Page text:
Can you describe the pivotal moment when you decided to go public with your support of #BLM? What shifted?
After hearing of Ahmaud Arbery’s story, and then watching the video over and over again, it hit me hard. I didn’t sleep well, and I couldn’t get it off my mind. I felt like I couldn’t be silent and had to say something and stand up for what is right and use my platform to promote compassion, love, and understanding.

 

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My family.

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You’ve established yourself as a role model for the sport, the #BLM movement and young people. Will your new role as an advocate for social equity impact how you drive and interact on the track?
It makes me want to go out and compete to silence the naysayers. It has been quite a journey over the last few months, just to juggle everything from COVID-19 to my commitment to the #BLM movement to the noose incident and interaction with POTUS. I don’t sit here and worry that I have so much on my plate, but managing what I see as a social responsibility and the racing side of things can be challenging.

Now that NASCAR races are being held, what are you looking forward to the most in the upcoming season?
For us, it is hoping to get back to normal after COVID. And figuring out where we want to go with the team and car for 2021. I’m looking forward to seeing the results of a cultural shift inside of NASCAR. It will be a sight to see, but there will be some backlash. I know I’ve pissed off some people and we’ll have to see how it unfolds.

Wallace racing the Dorado No. 43 Columbia PFG Chevrolet Camaro Dover
Wallace racing the Dorado No. 43 Columbia PFG Chevrolet Camaro (with no crowds in attendance) at the Dover International Speedway on Aug. 23. Richard Petty Motorsports

What do you say if someone says something, in person, or on social media, that you think “crosses the line.” How do you keep your cool?
I try to remember that I am carrying a torch, and have companies who are financially supporting me, my team, and NASCAR. I don’t want to hurt others by saying something impulsive. We want to push the envelope for social justice, and that means listening and getting the message across in a way that brings people together.

What does social justice mean to you? Racial justice?
It is equality, love compassion, understanding, a better job of practicing patience, better job of listening and practicing compassion for brothers and sisters…even if it doesn’t impact you. You have people who are your friends who are treated differently because of their skin color, who are being judged differently. People need to practice love and patience.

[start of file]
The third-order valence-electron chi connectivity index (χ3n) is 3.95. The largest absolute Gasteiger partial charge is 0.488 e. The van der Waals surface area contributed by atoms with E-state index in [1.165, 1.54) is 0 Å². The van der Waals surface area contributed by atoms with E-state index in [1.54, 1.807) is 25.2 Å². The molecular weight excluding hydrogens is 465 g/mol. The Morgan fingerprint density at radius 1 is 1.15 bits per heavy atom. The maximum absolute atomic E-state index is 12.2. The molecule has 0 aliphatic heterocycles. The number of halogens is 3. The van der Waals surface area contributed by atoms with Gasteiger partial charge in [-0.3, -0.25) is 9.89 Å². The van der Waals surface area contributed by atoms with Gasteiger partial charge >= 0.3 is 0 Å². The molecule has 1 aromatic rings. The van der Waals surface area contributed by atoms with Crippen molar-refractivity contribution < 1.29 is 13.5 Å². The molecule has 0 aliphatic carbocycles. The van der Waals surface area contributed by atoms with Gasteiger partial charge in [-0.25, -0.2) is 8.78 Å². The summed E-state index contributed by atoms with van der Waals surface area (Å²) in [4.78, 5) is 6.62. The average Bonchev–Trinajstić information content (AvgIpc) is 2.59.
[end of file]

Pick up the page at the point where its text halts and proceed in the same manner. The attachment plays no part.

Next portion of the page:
In light of the publicized demonstrations against police violence and social justice, do you see signs of hope for the Black community? How are you doing with the negative social media you get?
We can only hope and pray that things will change. And stand up for what is right. Inside the sport it is tough to read that people are against me, since what they are reading is not always factual, for example that I called all of NASCAR and our fans racists, or that I called for hate. There is a problem with misinformation. People who want to believe bad things will.

In your IG post about loving, not hating, you mention that young people should never let anyone get them down. What do you do when you’re feeling blue?
For me it is music, heavy metal in particular. Music puts me in a zone, a different perspective in a new light. It cheers me up and gets me happy. I encourage people to find something outside their normal routine they can always have in their back pocket for when they need it.

Bubba Wallace Columbia Fishing Sportswear PFG
courtesy Columbia Sportswear

How did you get involved with Columbia?
I’ve always had love for the brand. They reached out to my management team and I thought it was pretty cool. I have a bright yellow Columbia ski jacket that I bought years ago and still wear a lot. It’s been a blessing and honor to be involved with Columbia as we share the same values about standing up for what’s right, love, equality, making it better for the next generation and exposing people to the outdoors. I’m excited to work with them on ways to inspire more people to get outside.

What do you like doing outdoors?
Amanda and I hike and mountain bike, and we’re excited to do more fishing. I love outdoor photography. Clouds are one of my favorite subjects to shoot, they are always changing shape, always evolving.

What can our readers do to help the cause of social justice for not only the Black community, but all communities of color?
People can educate themselves on why people are feeling differently on issues. And then try to bring awareness to those issues. Bottom line is to speak out on what’s right.